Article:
My opinion is the Limited primes deserve their following because of their optical performance. The proof is in the pudding, its no myth. Their build quality is just icing on the cake. I shoot with a DA 40 and DA 70 because I haven't seen a zoom that can match their performance at those focal lengths. The DA* 50-135 may get close to the 70mm, but its much bigger, heavier, and much more expensive. The limiteds also get attention and respect from shooters from other camps, not because of their build, but because of the images they produce.


What about the FA35 F2? That lense is constantly recomended over the DA40 and DA35 Macro. Its even been compared to the FA31! Its wrapped in plastic, but a lot of Pentaxians know good glass when they see it, reguardless of outward appearances.


08-27-2009, 04:16 AM   #20
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QuoteOriginally posted by 8540tomg Quote
Pentax should be congratulated differentiating themselves from the rest of the pack by producing so many primes.
Yeah, Canon only has these primes:
14/2.8
15/2.8 fisheye
17/4 tilt-shift
20/2.8
24/1.4
24/2.8
24/3.5 tilt-shift
28/1.8
28/2.8
35/1.4
35/2
45/2.8 tilt-shift
50/1.2
50/1.4
50/1.8
50/2.5 macro
60/2.8 macro
65/2.8 1-5x macro
85/1.2
85/1.8
90/2.8 tilt-shift
100/2
100/2.8 macro
135/2
135/2.8
180/3.5 macro
200/2
200/2.8
300/2.8
300/4
400/2.8
400/4
400/5.6
500/4
600/4
800/5.6

It's hard being so limited in your choices as a Canon shooter.

(I do agree that the cheaper zooms leave a lot to be desired in build quality -- my 16-45 felt far better built than most of the lower priced Canon gear. But the nicer zooms (e.g. 24-70, 24-105) are rock solid and many are weather sealed. Not cheap though!)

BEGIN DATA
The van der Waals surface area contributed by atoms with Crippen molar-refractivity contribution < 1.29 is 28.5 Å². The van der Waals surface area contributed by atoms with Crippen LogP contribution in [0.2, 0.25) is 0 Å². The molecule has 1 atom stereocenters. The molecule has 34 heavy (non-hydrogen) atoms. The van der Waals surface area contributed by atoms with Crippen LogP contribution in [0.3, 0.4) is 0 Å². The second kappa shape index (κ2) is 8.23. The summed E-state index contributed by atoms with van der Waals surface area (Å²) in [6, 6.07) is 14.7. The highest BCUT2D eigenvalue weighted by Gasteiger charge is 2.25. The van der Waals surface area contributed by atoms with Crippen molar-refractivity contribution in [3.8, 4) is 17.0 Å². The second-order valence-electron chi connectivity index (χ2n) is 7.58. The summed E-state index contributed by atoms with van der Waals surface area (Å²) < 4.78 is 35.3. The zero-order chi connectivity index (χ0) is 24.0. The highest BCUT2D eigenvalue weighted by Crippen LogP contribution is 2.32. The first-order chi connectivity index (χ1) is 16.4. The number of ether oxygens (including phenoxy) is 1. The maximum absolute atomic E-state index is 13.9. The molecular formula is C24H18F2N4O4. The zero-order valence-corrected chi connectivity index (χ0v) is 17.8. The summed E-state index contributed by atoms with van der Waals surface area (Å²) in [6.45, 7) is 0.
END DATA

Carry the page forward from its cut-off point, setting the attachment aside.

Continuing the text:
Last edited by pingflood; 08-27-2009 at 04:24 AM.
08-27-2009, 05:02 AM   #21
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Are all of these Canon lenses still in production Pingflood? If so wow! I was led to believe by sales guy that currently Canon and Nikon were focused primarily on zooms as this was where most of the sales come from. Possibly he was referring to sales in his store. I could be wrong, not all that unusual, but I thought Pentax had carved a bit of a niche for itself in the prime lens area save the longer telephotos.

Tom G
08-27-2009, 05:12 AM   #22
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QuoteOriginally posted by 8540tomg Quote
Are all of these Canon lenses still in production Pingflood? If so wow! I was led to believe by sales guy that currently Canon and Nikon were focused primarily on zooms as this was where most of the sales come from. Possibly he was referring to sales in his store. I could be wrong, not all that unusual, but I thought Pentax had carved a bit of a niche for itself in the prime lens area save the longer telephotos.

Tom G
Yep, that is the current production lineup at Canon. I suspect the vast majority of lenses sold are consumer zooms, but there is no lack of availability of prime lenses for Canon shooters. The nice part is that they often offer more than one option for a given focal length; e.g. you can get the 35/2 ($260 or so at my local store) or the 35/1.4L (over $1k).

I would suspect that there are a higher percentage of prime lens shooters in Pentax land than in Canon land though, since Canon (and Nikon) get a lot of sales from their lower end models that rarely see anything but the kit zoom. But when you get into the more serious amateurs and pros, lots of prime users there, and even with the massive amount of primes in the Canon lineup many play with third party manual focus gear as well for fun.

The Pentax prime niche would be the Limited DA lenses which are very very compact and well built, sacrificing some speed for size and optical performance. Nothing quite like them in the other lineups.
08-27-2009, 08:58 AM   #23
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This leads to something I have always wondered

QuoteOriginally posted by goubejp Quote